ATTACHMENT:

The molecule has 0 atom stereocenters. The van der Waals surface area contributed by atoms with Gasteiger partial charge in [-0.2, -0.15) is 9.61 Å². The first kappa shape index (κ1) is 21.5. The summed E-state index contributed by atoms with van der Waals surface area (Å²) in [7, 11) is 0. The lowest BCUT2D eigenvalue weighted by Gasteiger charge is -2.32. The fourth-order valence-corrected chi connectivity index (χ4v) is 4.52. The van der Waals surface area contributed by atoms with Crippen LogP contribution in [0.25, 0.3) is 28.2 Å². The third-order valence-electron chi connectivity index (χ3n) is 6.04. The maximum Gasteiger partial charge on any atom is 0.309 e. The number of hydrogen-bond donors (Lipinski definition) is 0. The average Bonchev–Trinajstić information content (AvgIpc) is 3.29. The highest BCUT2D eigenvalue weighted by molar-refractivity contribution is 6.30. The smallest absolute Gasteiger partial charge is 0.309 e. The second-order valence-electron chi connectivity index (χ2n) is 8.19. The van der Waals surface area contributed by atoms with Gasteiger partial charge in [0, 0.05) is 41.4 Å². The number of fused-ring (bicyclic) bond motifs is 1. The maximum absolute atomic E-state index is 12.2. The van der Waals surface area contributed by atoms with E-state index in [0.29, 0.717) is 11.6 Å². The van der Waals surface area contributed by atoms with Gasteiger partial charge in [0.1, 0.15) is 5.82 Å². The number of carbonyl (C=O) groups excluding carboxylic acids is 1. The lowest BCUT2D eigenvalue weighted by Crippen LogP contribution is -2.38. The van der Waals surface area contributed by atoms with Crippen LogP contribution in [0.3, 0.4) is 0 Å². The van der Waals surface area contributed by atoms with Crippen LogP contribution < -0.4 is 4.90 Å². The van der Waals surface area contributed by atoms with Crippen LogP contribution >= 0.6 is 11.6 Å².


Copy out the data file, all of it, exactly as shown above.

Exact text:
The molecule has 0 atom stereocenters. The van der Waals surface area contributed by atoms with Gasteiger partial charge in [-0.2, -0.15) is 9.61 Å². The first kappa shape index (κ1) is 21.5. The summed E-state index contributed by atoms with van der Waals surface area (Å²) in [7, 11) is 0. The lowest BCUT2D eigenvalue weighted by Gasteiger charge is -2.32. The fourth-order valence-corrected chi connectivity index (χ4v) is 4.52. The van der Waals surface area contributed by atoms with Crippen LogP contribution in [0.25, 0.3) is 28.2 Å². The third-order valence-electron chi connectivity index (χ3n) is 6.04. The maximum Gasteiger partial charge on any atom is 0.309 e. The number of hydrogen-bond donors (Lipinski definition) is 0. The average Bonchev–Trinajstić information content (AvgIpc) is 3.29. The highest BCUT2D eigenvalue weighted by molar-refractivity contribution is 6.30. The smallest absolute Gasteiger partial charge is 0.309 e. The second-order valence-electron chi connectivity index (χ2n) is 8.19. The van der Waals surface area contributed by atoms with Gasteiger partial charge in [0, 0.05) is 41.4 Å². The number of fused-ring (bicyclic) bond motifs is 1. The maximum absolute atomic E-state index is 12.2. The van der Waals surface area contributed by atoms with E-state index in [0.29, 0.717) is 11.6 Å². The van der Waals surface area contributed by atoms with Gasteiger partial charge in [0.1, 0.15) is 5.82 Å². The number of carbonyl (C=O) groups excluding carboxylic acids is 1. The lowest BCUT2D eigenvalue weighted by Crippen LogP contribution is -2.38. The van der Waals surface area contributed by atoms with Crippen LogP contribution in [0.3, 0.4) is 0 Å². The van der Waals surface area contributed by atoms with Crippen LogP contribution < -0.4 is 4.90 Å². The van der Waals surface area contributed by atoms with Crippen LogP contribution >= 0.6 is 11.6 Å².